Backup / Restore

Data Backup – Part 1

Normally on Styling Android I try and stick to UI / UX tips and techniques, but in this series of articles I’m going to cover a topic that is not directly UI / UX specific yet, if implemented, can delight your users: using Android Data Backup to backup and restore app settings / config to the cloud. The technique that we’re going to explore is something that I implemented a while ago in an app that I created just for my own use, but whenever I switch devices, I’m always pleasantly surprised when my config magically reappears on the new device, and I don’t need to configure my app from scratch. Data backup is something that Google Developer Advocate Richard Hyndman has recently blogged about demonstrating how app settings can be manually backed up and restored on ICS. I can only agree with Richard’s sentiment that it is a pity that more games do not implement cloud backup to store your progress. In this series of articles we’ll look at how easy it is to implement cloud backup in your app using the built in Data Backup tools.

Before we go any further, it is worth a quick explanation of how Android Data Backup actually works. Although the framework supports different backup providers, I’m going to stick with the default backup service provided by Google because it just works straight out of the box. In order to use this service the device must be registered to the user’s Google account, and all data will be stored against that account. If the user switches devices and re-installs your app all data backed up by your app will be restored when the app is installed provided that the user has registered the new device to the same Google account. It really is very simple and I guarantee that the first time you see it working you will surprise yourself!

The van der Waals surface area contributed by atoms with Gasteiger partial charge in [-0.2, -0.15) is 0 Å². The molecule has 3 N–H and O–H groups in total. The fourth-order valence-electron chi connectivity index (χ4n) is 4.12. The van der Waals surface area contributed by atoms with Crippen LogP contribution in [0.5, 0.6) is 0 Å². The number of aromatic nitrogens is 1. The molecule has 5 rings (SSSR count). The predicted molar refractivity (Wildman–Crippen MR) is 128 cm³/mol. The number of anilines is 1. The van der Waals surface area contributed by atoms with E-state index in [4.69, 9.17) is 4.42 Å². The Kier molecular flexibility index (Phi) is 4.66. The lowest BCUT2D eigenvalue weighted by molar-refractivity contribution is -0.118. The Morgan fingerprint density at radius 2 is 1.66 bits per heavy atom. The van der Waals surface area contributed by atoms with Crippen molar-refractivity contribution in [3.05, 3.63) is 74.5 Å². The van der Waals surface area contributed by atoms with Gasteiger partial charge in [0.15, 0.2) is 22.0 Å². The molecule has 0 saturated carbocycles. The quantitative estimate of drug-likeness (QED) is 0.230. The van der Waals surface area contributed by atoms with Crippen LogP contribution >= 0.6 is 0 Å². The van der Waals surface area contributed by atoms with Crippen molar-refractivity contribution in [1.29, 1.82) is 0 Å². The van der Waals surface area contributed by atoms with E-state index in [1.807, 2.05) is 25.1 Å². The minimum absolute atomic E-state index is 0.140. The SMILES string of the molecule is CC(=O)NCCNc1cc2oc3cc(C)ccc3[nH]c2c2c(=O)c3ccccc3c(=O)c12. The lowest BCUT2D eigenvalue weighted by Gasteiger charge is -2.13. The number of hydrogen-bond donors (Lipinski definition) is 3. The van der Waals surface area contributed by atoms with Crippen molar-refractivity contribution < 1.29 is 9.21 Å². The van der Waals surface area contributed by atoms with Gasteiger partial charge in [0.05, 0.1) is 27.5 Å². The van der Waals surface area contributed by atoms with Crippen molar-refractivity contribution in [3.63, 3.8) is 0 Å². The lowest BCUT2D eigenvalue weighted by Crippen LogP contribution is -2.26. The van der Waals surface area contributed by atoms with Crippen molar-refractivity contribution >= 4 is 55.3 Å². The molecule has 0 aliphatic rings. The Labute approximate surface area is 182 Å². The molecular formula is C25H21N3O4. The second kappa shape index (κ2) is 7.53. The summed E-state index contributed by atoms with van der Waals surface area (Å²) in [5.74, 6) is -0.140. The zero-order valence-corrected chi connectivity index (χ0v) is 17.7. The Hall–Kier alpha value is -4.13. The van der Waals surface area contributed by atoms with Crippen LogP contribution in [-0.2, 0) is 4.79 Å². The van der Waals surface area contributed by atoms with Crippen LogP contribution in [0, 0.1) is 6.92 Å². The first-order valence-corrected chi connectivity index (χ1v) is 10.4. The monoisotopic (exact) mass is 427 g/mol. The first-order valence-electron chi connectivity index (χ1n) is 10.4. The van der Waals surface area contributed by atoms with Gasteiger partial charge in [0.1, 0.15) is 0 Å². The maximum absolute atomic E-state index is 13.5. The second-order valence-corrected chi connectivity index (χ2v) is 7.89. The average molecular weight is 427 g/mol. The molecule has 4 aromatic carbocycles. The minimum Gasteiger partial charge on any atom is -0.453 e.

Data Backup is supported from Android 2.2 (API Level 8 / Froyo) onwards. If you want to target earlier versions of Android with your app, I would still suggest using this technique, but use reflection to determine whether Data Backup is supported, and simply disable it at runtime on Android versions which don’t support it.

It is worth a quick discussion of how Data Backup should be used. According to the Google documentation, it is not designed to synchronise data across multiple clients, but more a mechanism to migrate your data to new devices. In other words you should use it sparingly: Don’t store large amounts of data in the cloud, and don’t flood the cloud service with either backup or restore requests. There are mechanisms built in to prevent lots of backup requests, but it is possible to force restores, so care needs to be taken here.

OK, enough of the background information, let’s have create a simple app which contains an EditText which persists its value to SharedPreferences so that the value persists across different invocations of the app. Let’s create a 4.0.3 app named BackupRestore with a package name of com.stylingandroid.backuprestore, and a default Activity named BackupResoreActivity:

[java] public class BackupRestoreActivity extends Activity implements
OnSharedPreferenceChangeListener
{
public static final String PREFS = “prefs”;
public static final String KEY = “key”;

private EditText edit;
private BackupManager backupMgr = null;

private SharedPreferences sharedPrefs;

@Override
public void onCreate( Bundle savedInstanceState )
{
super.onCreate( savedInstanceState );
setContentView( R.layout.main );

sharedPrefs = getSharedPreferences(
BackupRestoreActivity.PREFS,
MODE_PRIVATE );

edit = (EditText) findViewById( R.id.editText );
edit.addTextChangedListener( new TextWatcher()
{
private int start = 0;
private int end = 0;

@Override
public void onTextChanged(